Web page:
is to greatly increase the data speed and power requirements
over current approaches. The anticipated breakthroughs
from the collaboration are expected to advance the
distribution of rich data, voice, and video content.

"Imagine a data stream greater than 10,000 feature-length
films blasting through an optical router in one second,"
said Daniel Blumenthal, a professor of electrical and
computer engineering at U.C. Santa Barbara and leader of
the research team. The research, he explained, will seek
"to revolutionize optical integration density and develop
new technologies to advance optical router capacity
beyond 100 Terabits per second (Tbps)," or about 100 times
the capacity of current state-of-the-art routers.

Learn more: http://info.101com.com/default.asp?id=7036

Villanova Gets Bells & Whistles in Campus Wireless Upgrade

Villanova University plans to upgrade its campus-wide
wireless system to handle voice, data and messaging. The
new system, which is to be supplied by Cingular Wireless,
will go live on a rolling basis, starting now, with the
entire campus up and ready for the Fall 2005 semester.

Villanova's students will have reduced rates on wireless
calling plans, state-of-the-art wireless phones that
include those with imbedded cameras, MP3 players and
AM-FM radios; multimedia and text messaging, color
screens, downloadable ring tones, graphics and as well
as free long distance, voice mail, caller-ID. Other
features include high-speed wireless Web access capable
of handling gaming, e-mail, and music and video
capabilities.

Chief Information Officer Steve Fugale noted the school
is ranked eighth in the category of U.S. technology
connected universities by the Princeton Review, and said
the upgrade will help Villanova maintain its position.

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InfoComm 04 Sees a Return of Popular Pavilions

With a reputation for innovation, the InfoComm 04 Show floor
offers a glimpse into the future of AV. Featuring 10,000+ new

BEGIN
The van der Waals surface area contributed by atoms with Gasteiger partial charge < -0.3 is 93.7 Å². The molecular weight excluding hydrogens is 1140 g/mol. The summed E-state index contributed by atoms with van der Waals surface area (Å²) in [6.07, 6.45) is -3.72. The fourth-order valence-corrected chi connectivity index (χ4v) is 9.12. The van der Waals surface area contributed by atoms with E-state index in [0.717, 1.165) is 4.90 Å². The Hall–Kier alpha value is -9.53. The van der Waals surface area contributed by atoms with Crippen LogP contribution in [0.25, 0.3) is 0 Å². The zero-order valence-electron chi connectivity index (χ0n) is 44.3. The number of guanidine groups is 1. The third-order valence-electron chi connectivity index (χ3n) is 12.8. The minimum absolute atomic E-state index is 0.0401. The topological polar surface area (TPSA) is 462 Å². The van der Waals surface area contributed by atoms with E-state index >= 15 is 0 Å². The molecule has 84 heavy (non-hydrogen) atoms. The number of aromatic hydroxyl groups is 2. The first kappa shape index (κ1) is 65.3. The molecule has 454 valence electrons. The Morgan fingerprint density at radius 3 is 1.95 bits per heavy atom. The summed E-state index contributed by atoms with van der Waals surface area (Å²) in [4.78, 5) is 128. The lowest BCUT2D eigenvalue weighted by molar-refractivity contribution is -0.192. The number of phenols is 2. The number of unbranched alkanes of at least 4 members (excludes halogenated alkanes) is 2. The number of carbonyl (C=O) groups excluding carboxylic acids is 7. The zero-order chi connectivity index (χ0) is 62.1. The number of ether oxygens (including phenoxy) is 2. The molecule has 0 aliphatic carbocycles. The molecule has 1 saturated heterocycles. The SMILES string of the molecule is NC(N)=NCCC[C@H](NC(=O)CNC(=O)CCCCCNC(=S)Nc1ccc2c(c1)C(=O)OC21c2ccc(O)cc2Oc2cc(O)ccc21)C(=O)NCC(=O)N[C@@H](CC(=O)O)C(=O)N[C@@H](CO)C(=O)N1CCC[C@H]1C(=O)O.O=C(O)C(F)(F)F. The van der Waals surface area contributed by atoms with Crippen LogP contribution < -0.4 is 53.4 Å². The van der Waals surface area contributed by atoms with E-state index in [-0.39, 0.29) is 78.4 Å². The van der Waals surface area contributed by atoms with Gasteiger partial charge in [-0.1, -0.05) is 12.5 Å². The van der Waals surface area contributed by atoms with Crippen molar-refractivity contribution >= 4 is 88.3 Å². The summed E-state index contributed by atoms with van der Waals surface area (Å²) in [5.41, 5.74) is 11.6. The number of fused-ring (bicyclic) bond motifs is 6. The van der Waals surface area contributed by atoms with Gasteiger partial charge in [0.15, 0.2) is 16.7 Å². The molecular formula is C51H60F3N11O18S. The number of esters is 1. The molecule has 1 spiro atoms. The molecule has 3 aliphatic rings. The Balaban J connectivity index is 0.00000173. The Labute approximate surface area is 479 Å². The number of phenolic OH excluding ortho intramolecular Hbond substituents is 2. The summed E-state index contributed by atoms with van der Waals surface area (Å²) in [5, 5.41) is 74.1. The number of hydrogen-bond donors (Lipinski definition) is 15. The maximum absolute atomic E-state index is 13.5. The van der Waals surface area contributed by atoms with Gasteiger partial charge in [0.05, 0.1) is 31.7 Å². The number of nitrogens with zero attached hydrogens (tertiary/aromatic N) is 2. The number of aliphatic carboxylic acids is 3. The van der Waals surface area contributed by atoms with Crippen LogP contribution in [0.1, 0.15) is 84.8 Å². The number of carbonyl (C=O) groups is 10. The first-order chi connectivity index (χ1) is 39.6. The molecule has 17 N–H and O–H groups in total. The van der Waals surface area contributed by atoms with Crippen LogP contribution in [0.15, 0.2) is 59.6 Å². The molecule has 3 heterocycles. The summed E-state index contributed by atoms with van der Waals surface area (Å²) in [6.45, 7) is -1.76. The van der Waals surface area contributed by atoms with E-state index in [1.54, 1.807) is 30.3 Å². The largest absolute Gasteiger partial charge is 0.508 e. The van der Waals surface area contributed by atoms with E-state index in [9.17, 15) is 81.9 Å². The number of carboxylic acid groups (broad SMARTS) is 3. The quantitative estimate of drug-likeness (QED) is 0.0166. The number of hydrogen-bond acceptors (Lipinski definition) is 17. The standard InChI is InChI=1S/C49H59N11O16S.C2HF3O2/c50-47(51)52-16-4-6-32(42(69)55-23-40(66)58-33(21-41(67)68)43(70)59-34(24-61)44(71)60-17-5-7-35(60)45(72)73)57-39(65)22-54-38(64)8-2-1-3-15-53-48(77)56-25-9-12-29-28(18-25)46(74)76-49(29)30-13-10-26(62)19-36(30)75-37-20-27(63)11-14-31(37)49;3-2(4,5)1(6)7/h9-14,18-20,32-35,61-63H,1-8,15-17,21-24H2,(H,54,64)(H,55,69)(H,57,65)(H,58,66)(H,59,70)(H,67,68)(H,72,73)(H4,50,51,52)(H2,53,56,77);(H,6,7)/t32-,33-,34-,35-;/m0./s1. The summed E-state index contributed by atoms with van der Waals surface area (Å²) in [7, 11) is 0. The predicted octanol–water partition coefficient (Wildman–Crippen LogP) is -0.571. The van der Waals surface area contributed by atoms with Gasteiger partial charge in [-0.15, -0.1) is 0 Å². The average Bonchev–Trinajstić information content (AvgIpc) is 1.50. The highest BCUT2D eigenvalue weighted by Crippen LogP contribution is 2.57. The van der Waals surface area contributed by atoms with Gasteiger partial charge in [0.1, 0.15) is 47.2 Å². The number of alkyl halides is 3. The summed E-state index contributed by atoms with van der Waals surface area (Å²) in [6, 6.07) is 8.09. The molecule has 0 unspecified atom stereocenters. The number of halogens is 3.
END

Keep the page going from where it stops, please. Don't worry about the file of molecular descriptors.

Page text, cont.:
technologies as well as Streaming Media, Lighting and Staging,
and Collaborative Conferencing Pavilions, the InfoComm exhibition
is a must-see event.

http://info.101com.com/default.asp?id=6809

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Profs Conclude P2P Not Harmful to Recording Industry

Felix Oberholzer-Gee of the Harvard Business School and
Koleman S. Strumpf of the University of North Carolina
at Chapel Hill, have finished a study that concludes
file-sharing d'es not in fact hurt record sales, according
to the New York Times. The two professors claim previous
students showing harm have failed because they depend on
surveys, and that surveys of illegal activity are not
trustworthy. "Those who agree to have their Internet
behavior discussed or monitored are unlikely to be
representative of all Internet users,” the authors wrote.

Studying music downloaders over a 17-week period in the
fall of 2002, Oberholzer Gee and Strumpf compared that
activity with music purchases during that time. Their
conclusion: Spikes in downloading had virtually no
measurable effect on sales. Even under their worst-case
example, "it would take 5,000 downloads to reduce the
sales of an album by one copy," they wrote.

In rebuttal, the Recording Industry of America issued a
report entitled “Downloading Hurts Sales.”

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Syllabus2004 July 18-22, San Francisco: Technologies to
Connect the Campus
http://info.101com.com/default.asp?id=6453